NEEDLE (0. Eng. ncedl; the word appears in various forms in Teutonic languages, Ger. Nadel, Dutch naal, the root being ne-, to sew, cf. Ger. ndhen, and probably Lat. nere, to spin, Gr. vi ocs, spinning), an instrument adapted for passing a thread through fabrics in sewing, consisting of a thin rod of steel, having a pointed end and pierced with a hole or "eye" to carry the thread. The term is also applied to various other objects that more or less resemble a sewing needle in form, though differing in function, such as the magnetized piece of steel that points north and south in the mariner's compass, the pointer or indicator of certain forms of electric telegraph instruments, the slender tube by which the contents of a hypodermic syringe are injected beneath the skin, a sharp-pointed mountain peak or isolated mass of rock, &c.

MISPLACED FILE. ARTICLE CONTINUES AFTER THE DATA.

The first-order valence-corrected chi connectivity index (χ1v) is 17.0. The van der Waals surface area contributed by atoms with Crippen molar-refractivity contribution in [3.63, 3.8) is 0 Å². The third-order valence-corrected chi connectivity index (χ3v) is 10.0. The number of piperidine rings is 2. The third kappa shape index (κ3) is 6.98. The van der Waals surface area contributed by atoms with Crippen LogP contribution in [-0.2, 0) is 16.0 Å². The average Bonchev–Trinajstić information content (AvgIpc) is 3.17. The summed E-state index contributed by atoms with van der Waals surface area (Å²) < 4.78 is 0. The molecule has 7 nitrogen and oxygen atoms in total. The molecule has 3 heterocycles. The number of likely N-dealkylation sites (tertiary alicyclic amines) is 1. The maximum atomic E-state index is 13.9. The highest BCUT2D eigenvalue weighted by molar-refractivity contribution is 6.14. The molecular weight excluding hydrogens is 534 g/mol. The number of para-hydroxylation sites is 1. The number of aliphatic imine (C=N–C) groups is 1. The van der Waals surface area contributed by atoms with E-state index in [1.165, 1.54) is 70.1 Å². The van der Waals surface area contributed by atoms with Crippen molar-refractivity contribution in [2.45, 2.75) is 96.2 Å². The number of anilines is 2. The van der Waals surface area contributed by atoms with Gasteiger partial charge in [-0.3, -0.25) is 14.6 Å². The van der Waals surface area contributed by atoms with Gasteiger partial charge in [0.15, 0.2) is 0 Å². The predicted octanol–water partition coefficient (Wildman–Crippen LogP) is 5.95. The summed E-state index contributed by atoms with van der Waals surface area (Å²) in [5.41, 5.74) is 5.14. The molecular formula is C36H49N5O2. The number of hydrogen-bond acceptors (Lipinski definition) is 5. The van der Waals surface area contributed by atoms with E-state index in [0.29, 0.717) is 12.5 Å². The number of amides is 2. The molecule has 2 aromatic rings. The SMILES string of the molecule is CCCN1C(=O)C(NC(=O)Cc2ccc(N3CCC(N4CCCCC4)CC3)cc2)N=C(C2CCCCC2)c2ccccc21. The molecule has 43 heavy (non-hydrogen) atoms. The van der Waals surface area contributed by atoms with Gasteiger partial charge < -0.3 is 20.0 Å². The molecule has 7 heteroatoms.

Sewing needles have been in use from prehistoric times. Originally they were made of fishbone, bone or ivory, and their first form was probably a rude bodkin having a hook instead of an eye, though bone needles with an eye, sometimes at the end and sometimes in the middle, have been found in cave deposits in Great Britain and France and in the Swiss lakes. Bone needles continue to be used by uncivilized tribes, but since the discovery of bronze metal needles have been employed in civilized communities. Steel needles were introduced into Europe by the Moors, and it is on record that they were being made at Nuremberg in 1370. In England their manufacture was established about 1650. The centre of the trade in England is Redditch, in Worcestershire, with several other small towns in Warwickshire. Originally the industry was domestic in its character, but it is now carried on in factories where mechanical appliances have to a great extent supplanted handwork. Large quantities of needles are also manufactured on the continent of Europe, Aix-la-Chapelle being an important centre of their production. In the United States ordinary sewing needles are not made, though there is a large output of the special forms used in sewing machines.